Not Losing My Grip

Sprawled out on the cold, smooth staircase landing, I looked down at my hand. In it, I gripped her leg. It was skinny. She was young, light. I half-expected a look of terror to be on her face, but there wasn't. Instead, she just had a look that said, "what have I done?"

Moments earlier, I had been running up the marble staircase, choosing not to take the elevator. I don't always take the elevator when the stairs are easily accessible. I couldn't remember if my mother's hotel room was on the first or the third floor. You know how sometimes you think you're on the main level, but the lobby of the hotel is on either the lower level or on the 2nd Floor? This time it was a combination of that, and me not really remembering what floor I was told she was staying on.

My mother was moving house, and was staying in the hotel for a couple of weeks while her new place was painted and cleaned. I stopped by to see her at the hotel and to enjoy the pool and whirlpool. Looking back, I was perhaps a little too excited to get to the pool and not really paying attention to where I was going.

Hurrying down the first floor hallway, none of the doors looked familiar. I know what you're thinking: why would a door in a hotel look familiar? Don't they all look the same? Well, yes, but none of the doors I saw seemed to be placed right in the hotel layout to be the right one. And I'm never one to remember the room number as much as where I found the room. Was it close to a corner? Near an elevator? Sharing a wall with a stairwell?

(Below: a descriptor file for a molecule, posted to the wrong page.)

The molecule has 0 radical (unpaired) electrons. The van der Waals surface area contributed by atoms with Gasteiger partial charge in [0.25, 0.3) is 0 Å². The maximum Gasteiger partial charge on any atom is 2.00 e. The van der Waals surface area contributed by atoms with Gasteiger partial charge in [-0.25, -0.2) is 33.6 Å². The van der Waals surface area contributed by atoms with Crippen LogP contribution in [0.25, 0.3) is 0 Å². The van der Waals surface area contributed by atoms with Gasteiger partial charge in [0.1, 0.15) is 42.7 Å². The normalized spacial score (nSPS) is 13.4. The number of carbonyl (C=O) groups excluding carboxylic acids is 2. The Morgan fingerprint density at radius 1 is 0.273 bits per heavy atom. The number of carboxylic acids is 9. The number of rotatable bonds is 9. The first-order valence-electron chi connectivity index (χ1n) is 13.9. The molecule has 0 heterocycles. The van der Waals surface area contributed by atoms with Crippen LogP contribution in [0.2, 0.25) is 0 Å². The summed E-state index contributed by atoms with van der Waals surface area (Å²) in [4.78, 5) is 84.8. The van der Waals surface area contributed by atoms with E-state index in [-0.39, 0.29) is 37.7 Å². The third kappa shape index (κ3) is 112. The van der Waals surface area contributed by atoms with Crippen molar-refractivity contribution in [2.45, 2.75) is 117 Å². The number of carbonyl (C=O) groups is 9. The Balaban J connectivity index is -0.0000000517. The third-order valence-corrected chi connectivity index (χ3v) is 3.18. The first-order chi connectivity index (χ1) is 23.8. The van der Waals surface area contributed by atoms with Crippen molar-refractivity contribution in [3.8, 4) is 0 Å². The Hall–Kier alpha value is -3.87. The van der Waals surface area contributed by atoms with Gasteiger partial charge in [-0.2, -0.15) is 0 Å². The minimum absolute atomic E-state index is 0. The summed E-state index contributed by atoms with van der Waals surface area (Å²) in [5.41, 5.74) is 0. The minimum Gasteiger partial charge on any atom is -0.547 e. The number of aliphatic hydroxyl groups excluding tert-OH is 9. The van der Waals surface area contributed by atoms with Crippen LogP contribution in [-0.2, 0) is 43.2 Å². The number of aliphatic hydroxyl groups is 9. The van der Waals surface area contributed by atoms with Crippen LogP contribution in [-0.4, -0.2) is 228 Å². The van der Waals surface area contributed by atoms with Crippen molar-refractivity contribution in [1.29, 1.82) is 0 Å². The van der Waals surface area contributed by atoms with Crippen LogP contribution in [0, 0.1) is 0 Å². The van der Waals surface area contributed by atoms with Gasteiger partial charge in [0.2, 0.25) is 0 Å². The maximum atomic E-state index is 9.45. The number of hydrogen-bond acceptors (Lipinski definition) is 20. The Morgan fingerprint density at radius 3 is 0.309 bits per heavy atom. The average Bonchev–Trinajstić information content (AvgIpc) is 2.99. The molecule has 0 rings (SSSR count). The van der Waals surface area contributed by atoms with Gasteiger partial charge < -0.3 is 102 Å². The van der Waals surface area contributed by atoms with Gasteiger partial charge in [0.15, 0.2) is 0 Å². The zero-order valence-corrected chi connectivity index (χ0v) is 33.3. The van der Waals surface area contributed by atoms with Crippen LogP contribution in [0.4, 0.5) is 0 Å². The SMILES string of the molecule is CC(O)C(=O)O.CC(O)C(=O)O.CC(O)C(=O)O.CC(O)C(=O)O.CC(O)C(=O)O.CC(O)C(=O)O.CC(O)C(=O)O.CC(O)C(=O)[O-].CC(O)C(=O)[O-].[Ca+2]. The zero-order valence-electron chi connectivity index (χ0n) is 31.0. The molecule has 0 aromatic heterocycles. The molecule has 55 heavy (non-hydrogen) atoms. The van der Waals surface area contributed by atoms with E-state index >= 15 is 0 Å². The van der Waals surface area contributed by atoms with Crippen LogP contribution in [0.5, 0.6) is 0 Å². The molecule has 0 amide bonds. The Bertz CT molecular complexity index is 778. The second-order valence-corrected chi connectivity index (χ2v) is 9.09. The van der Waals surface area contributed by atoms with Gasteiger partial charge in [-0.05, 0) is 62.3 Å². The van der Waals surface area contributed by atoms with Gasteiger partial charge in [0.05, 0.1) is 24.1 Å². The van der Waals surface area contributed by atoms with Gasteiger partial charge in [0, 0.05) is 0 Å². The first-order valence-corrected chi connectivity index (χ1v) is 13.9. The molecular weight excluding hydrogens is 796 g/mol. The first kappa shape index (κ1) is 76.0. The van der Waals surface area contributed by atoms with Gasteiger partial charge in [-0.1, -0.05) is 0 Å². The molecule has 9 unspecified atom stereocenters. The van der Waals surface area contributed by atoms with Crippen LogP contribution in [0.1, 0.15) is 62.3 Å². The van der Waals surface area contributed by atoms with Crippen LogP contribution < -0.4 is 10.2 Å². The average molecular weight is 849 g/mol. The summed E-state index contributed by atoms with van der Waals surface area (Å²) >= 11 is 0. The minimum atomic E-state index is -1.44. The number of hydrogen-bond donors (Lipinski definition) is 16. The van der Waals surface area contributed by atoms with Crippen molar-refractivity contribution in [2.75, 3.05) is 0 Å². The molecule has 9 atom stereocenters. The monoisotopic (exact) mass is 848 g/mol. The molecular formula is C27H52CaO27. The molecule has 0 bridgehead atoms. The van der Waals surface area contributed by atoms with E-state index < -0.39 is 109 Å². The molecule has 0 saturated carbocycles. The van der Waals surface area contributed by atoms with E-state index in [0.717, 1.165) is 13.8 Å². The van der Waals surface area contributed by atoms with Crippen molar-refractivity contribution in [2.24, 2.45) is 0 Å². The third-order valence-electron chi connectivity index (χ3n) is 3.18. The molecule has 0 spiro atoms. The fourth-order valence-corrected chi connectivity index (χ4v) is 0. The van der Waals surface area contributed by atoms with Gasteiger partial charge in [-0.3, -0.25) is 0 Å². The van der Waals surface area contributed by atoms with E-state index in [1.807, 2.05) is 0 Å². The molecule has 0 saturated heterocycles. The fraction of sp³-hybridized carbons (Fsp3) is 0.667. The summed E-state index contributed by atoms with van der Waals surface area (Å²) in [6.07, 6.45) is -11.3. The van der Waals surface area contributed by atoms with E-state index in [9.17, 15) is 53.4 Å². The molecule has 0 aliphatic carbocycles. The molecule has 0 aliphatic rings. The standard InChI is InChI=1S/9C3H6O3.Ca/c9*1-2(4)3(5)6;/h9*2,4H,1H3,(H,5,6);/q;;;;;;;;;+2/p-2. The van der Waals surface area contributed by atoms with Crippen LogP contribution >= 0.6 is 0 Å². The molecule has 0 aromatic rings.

Right. The stairwell.

This staircase wasn't one of those internal staircases that you're supposed to remember how many paces it is from you room, and in what direction, in case you find yourself in a situation where you can't see two feet in front of your face through all the smoke and heat, and the fire bells are ringing so loud that you can't possibly think. I remember the silliest things sometimes. Rarely do I pace out the escape route from my hotel room, though.

This staircase was one of those wide, elaborately built marble and steel structures that led from the lobby level (the first floor?) to the third floor, stopping in at the mezzanine level, where you'll often find the hotel fitness room or the cafe that overlooks the pool. Remembering now, it was more like a mall with all that open space. A pool that large commanded a lot of attention, and that's just what the staircase, the glass-walled fitness room, and outdoor (though inside) cafe gave it. It was a fine view indeed.

But I wasn't interested in the view. I had my head down and I was taking the stairs two by two, hoping to find the right floor and a door which led to the rooms nestled inside the hotel, half of which would also overlook the enormous atrium. My friends were somewhere near the pool expecting me to show up, but first I had to check in with my mother before going off to enjoy myself with a dip in the refreshing pool and some peaceful indulgence of the hot tub.

Bounding up the stairs, eyes at my feet, I couldn't have known she was coming down. The staircase was so wide, unfortunate coincidence had us on the same path, destined for collision. I held the mahogany and iron railing on my way up, using it as leverage to help me take the deep-tread stairs two at a time. I hurried. I shouldn't have. She was quickly padding down, holding the only railing on the half open staircase. Only now do I ask myself: why was there no other railing?